Scott D. Sagan writes: U.S. military officers are trained to follow orders from political authorities, unless they are clearly unconstitutional. The Constitution, however, says nothing about what to do if a president’s orders are legal but also crazy. This leads to bizarre situations, such as the response that Admiral Scott Swift, the commander of the U.S. Pacific Fleet, gave when he was asked at a seminar at the Australian National University in July if he would launch a nuclear strike against China “next week” if Trump ordered him to do so. The admiral should have said that the hypothetical scenario was ridiculous and left it at that. Instead, he answered, “Yes.”
Trump’s volatility has produced a hidden crisis in U.S. civil-military relations. In 1974, during the final days of Richard Nixon’s presidency, when Nixon had become morose and possibly unstable, Secretary of Defense James Schlesinger told the chairman of the Joint Chiefs of Staff, General George Brown, that if Nixon gave military orders, Brown should contact Schlesinger before carrying them out. Schlesinger’s action was extraconstitutional but nonetheless wise, given the extraordinary circumstances. The U.S. government faces similar dangers every day under Trump. Mattis and senior military leaders should be prepared to ignore belligerent tweets, push back against imprudent policies, and resist any orders that they believe reflect impetuous or irrational decision-making by the president. Their oath, after all, is not to an individual president; it is to “support and defend the Constitution of the United States.” The Constitution’s 25th Amendment lays out procedures on how to relieve an impaired president of his responsibilities. If senior military leaders believe at any time that Trump is impaired, they have a duty to contact Mattis, who should then call for an emergency cabinet meeting to determine whether Trump is “unable to discharge the powers and duties of his office” and thus whether to invoke the 25th Amendment.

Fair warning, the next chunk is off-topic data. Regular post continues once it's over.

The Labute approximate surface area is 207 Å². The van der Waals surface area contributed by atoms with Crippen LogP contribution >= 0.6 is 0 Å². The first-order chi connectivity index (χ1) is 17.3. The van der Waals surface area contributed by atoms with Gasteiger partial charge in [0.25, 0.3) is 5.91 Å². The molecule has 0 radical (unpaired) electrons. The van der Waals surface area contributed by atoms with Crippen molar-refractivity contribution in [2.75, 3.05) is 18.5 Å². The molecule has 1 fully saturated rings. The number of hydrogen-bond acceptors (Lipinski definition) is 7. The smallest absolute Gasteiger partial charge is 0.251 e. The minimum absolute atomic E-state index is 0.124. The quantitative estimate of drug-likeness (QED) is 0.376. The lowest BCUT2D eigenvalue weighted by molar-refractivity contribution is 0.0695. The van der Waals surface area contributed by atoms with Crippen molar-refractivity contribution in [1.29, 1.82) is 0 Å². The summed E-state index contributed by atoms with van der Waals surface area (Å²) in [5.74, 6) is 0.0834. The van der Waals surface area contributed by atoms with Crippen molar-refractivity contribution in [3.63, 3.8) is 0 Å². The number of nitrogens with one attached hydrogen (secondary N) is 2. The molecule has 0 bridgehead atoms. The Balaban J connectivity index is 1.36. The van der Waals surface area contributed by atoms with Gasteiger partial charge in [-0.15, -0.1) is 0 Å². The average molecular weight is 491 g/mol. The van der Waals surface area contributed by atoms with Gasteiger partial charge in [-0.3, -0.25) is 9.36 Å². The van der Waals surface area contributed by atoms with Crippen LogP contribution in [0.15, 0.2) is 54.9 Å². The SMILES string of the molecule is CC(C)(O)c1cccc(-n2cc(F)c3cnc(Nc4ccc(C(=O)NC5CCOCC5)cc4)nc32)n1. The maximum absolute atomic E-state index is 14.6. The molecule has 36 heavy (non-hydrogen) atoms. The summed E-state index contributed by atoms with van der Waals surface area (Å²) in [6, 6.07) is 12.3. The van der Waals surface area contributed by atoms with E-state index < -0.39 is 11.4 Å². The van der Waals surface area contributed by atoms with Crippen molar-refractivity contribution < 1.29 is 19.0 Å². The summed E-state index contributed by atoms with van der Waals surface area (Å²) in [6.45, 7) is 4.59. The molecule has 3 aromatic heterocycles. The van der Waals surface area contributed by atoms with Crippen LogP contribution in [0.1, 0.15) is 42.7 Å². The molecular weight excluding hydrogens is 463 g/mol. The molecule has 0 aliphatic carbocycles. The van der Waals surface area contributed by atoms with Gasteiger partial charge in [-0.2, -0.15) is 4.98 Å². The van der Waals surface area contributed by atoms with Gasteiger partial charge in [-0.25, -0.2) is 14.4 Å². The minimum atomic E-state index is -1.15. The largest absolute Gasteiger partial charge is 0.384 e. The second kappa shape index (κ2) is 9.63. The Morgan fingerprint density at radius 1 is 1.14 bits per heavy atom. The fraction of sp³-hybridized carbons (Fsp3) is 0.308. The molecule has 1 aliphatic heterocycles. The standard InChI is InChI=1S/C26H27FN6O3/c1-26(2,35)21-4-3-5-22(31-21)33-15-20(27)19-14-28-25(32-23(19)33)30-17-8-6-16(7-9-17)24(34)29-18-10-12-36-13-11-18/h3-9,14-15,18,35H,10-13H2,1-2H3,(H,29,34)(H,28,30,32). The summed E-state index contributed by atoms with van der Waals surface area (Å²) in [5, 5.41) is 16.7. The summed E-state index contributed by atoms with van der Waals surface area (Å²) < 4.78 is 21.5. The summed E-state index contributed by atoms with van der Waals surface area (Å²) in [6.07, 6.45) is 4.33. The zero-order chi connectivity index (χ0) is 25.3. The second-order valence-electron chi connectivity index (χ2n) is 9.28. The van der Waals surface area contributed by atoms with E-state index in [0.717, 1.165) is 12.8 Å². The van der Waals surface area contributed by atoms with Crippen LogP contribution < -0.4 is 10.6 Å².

One similarity with the Cuban missile crisis is that those Americans who think the United States should attack North Korea exaggerate the prospects that U.S. military action would succeed and underestimate the costs of a war. In 1962, the CIA and the military assumed that there were no nuclear weapons in Cuba and, on that basis, recommended air strikes and an invasion. But the intelligence assessment was wrong. Well over 60 nuclear warheads, gravity bombs, and tactical nuclear weapons had already arrived in Cuba, and one missile regiment was already operational by the time the Joint Chiefs were advising military action. Any attack on Cuba would almost certainly have led to nuclear strikes on the United States and against invading U.S. forces.
Today, U.S. intelligence finds itself once again in the dark. It does not know the status of North Korea’s warheads or the locations of its missiles. For example, when the North Koreans successfully tested an intercontinental ballistic missile in late July, it came as a complete surprise to the United States and demonstrated that North Korea can now build such missiles, store them, take them out of storage, and launch them, all before the United States could react. Yet U.S. military leaders have failed to pour cold water on the idea of a U.S. first strike. Instead, they have added fuel to the fire.
Consider the complaint expressed by General Joseph Dunford, the chairman of the Joint Chiefs of Staff, at the Aspen Security Forum in July that “many people have talked about the military options with words such as ‘unimaginable.’” Dunford insisted that, to the contrary, “it is not unimaginable to have military options to respond to North Korean nuclear capability. What’s unimaginable to me is allowing a capability that would allow a nuclear weapon to land in Denver, Colorado…. And so my job will be to develop military options to make sure that doesn’t happen.” Dunford should have reinforced deterrence. Instead, he created a redline that Kim may have already crossed.
The military’s job is to come up with options. That involves thinking the unthinkable. But it is also military leaders’ responsibility to offer brutal honesty to political leaders and the public. When it comes to the current conflict with North Korea, that means admitting that there are no military options that do not risk starting the most destructive war since 1945. [Continue reading…]